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Ky. Baptist Convention reducing staff

The opinions expressed by columnists are their own and do not necessarily represent the views of
LOUISVILLE, Ky. (BP)--The Kentucky Baptist Convention's Mission Board will eliminate five full-time and 19 part-time positions in its next budget in order to send a larger percentage of church gifts to Southern Baptist Convention causes throughout the nation and around the world.

The reductions are being made in response to a KBC Great Commission Task Force report approved by KBC messengers at the 2010 annual meeting in November. The report recommended changing the formula for allocating Cooperative Program gifts to an even 50 percent-50 percent split between the state convention and SBC over 10 years with the bulk of that shift occurring in the 2011-12 fiscal year.

Three of the five full-time positions being eliminated are already currently unfilled while the other two positions will become vacant due to retirements on Aug. 31. The 19 part-time positions are a mix of filled and unfilled contract positions. Seven other part-time contract positions will be reduced.

The staffing adjustments go into effect with the start of the new fiscal year on Sept. 1. Lowell Ashby, the KBC's Business Services Team leader, said salaries of current staff will also be frozen for the new fiscal year at 2010-11 levels.

KBC Executive Director Bill Mackey told the Mission Board's Administrative Committee Jan. 27 that the part-time position reductions will come largely from two areas -- the elimination of seven part-time campus ministry positions and the elimination of funding for the part-time consultant positions from the worship and music department.

Mackey said ministry in these areas would continue.


"We regret having to give up these positions and the ministry that takes place through them," Mackey said. "But we will do our best to meet these ministry needs through effective and faithful volunteers and assignments to current personnel."

Evangelism Growth Team Leader Ross Bauscher said that in the case of several of the seven campus ministry position reductions, the persons currently serving will continue their work as volunteers. The college campuses affected are Ashland Community College, Berea College, Centre College, Elizabethtown Community College, Hopkinsville Community College, Mid-Continent University and the University of Kentucky.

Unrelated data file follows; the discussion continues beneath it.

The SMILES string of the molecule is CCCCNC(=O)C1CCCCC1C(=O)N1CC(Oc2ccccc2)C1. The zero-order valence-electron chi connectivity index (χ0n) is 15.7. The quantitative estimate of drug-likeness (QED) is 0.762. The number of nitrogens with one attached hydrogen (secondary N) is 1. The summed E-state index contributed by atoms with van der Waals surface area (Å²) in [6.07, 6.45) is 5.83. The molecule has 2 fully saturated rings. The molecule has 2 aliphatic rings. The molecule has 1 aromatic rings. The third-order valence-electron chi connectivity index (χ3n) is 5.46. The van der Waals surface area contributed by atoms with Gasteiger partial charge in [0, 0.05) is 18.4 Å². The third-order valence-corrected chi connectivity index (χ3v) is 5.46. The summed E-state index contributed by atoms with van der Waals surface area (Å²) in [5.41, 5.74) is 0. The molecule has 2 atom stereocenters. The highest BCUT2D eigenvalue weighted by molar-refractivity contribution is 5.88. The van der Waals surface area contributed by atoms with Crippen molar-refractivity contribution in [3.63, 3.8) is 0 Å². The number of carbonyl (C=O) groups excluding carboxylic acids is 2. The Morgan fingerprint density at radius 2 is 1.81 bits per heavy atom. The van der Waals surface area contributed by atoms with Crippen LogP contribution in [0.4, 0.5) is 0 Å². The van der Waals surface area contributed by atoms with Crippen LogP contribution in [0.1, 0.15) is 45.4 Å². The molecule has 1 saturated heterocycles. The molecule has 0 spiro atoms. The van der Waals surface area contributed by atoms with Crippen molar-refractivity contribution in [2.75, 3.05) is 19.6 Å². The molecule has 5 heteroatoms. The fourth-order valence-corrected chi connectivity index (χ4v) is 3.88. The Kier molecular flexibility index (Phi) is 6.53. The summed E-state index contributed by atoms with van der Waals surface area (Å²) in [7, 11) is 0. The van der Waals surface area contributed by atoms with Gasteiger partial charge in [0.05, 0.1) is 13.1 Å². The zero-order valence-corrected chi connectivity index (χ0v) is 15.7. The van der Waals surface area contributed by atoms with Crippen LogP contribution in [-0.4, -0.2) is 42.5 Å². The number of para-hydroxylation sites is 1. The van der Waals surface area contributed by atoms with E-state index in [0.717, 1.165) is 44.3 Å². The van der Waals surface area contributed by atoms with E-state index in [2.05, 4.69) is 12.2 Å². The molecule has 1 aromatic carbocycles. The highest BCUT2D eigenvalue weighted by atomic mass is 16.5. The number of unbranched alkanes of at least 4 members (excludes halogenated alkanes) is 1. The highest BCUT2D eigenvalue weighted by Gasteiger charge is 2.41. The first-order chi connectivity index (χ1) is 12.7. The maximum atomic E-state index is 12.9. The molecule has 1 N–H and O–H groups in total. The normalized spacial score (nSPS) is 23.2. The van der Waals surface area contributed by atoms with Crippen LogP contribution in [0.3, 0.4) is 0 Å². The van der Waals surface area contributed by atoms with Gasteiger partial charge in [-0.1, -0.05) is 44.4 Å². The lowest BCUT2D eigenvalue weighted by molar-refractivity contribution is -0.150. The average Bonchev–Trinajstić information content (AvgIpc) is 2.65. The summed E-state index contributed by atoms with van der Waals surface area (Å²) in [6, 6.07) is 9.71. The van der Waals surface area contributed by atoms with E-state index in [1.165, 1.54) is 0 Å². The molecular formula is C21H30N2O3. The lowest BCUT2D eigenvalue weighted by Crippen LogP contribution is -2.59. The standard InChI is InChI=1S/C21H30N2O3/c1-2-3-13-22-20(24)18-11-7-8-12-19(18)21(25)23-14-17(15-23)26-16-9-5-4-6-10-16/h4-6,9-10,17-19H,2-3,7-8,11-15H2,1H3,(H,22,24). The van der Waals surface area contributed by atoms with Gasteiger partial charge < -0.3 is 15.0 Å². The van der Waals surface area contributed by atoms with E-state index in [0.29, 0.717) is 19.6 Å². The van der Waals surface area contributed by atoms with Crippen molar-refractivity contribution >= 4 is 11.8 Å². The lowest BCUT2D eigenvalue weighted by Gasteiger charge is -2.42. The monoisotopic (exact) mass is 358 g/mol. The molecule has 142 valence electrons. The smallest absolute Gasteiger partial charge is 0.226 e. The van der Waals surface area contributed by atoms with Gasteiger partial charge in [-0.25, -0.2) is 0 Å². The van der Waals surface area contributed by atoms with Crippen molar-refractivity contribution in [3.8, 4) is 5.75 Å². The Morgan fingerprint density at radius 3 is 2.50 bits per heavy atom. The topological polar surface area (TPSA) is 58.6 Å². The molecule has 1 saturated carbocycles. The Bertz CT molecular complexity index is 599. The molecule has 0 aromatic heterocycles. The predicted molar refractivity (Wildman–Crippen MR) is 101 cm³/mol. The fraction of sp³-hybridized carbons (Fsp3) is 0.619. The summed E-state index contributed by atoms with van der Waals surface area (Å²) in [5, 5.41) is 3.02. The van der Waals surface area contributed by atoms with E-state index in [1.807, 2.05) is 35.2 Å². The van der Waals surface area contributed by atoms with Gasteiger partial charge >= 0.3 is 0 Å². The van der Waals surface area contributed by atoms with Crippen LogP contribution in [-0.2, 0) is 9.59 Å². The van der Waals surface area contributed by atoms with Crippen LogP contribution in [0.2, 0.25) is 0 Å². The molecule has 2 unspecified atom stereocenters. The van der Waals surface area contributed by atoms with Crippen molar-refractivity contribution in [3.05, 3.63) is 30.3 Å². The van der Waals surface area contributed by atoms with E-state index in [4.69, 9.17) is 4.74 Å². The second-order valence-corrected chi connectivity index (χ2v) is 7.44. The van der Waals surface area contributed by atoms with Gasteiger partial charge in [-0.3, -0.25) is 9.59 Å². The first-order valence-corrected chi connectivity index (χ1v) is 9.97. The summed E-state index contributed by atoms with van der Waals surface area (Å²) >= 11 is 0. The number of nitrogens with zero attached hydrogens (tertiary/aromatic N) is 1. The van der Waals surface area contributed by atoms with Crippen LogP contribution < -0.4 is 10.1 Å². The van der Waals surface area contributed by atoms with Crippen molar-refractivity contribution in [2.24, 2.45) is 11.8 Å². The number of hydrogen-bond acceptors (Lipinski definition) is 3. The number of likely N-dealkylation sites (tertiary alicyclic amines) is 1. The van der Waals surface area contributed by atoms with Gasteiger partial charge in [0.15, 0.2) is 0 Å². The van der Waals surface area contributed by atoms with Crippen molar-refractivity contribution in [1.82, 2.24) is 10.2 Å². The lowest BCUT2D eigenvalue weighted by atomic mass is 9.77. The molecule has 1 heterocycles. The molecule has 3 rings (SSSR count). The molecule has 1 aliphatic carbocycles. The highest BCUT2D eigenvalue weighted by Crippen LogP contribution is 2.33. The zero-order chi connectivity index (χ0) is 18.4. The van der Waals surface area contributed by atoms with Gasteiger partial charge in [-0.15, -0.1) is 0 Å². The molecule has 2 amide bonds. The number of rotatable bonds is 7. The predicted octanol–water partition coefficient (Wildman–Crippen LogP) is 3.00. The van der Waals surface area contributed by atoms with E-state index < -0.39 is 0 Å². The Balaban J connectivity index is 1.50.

The UK position eliminated is a vacant intern position. That school will continue to have a full-time campus minister. Ministry at Berea College will continue through the work of a ministry intern based at Eastern Kentucky University, Bauscher said.

In regard to the Worship and Music Department positions, Mackey said that the five consultant positions being affected will actually continue at least temporarily into the new fiscal year. The department director position is currently unfilled but will remain in the inventory to give the KBC's next executive director flexibility in making decisions about the department. In the meantime, the funds from that unfilled position will be used to support the consultants' work.


Mackey is retiring in May and a search committee is seeking his replacement.

Mackey said the staffing adjustments will result in a net savings of approximately $486,000. There will be a total of 90 full and part-time positions in the Mission Board's job inventory at the start of the 2011-12 fiscal year.

The CP allocation change is one of several funding challenges facing the Mission Board.

Additionally, the nation's recession is now taking a toll on church giving. Ashby reported that CP giving for the current year is running just over 9 percent behind pace for reaching this year's $23.5 million CP budget.

Currently, 38 percent of CP gifts are sent to the SBC while 62 percent are used for missions and ministries in Kentucky (36.4 percent by the Kentucky Baptist Mission Board and 25.6 percent by KBC agencies and institutions).

Robert Reeves is communications director for the Kentucky Baptist Convention.

Copyright (c) 2011 Southern Baptist Convention, Baptist Press

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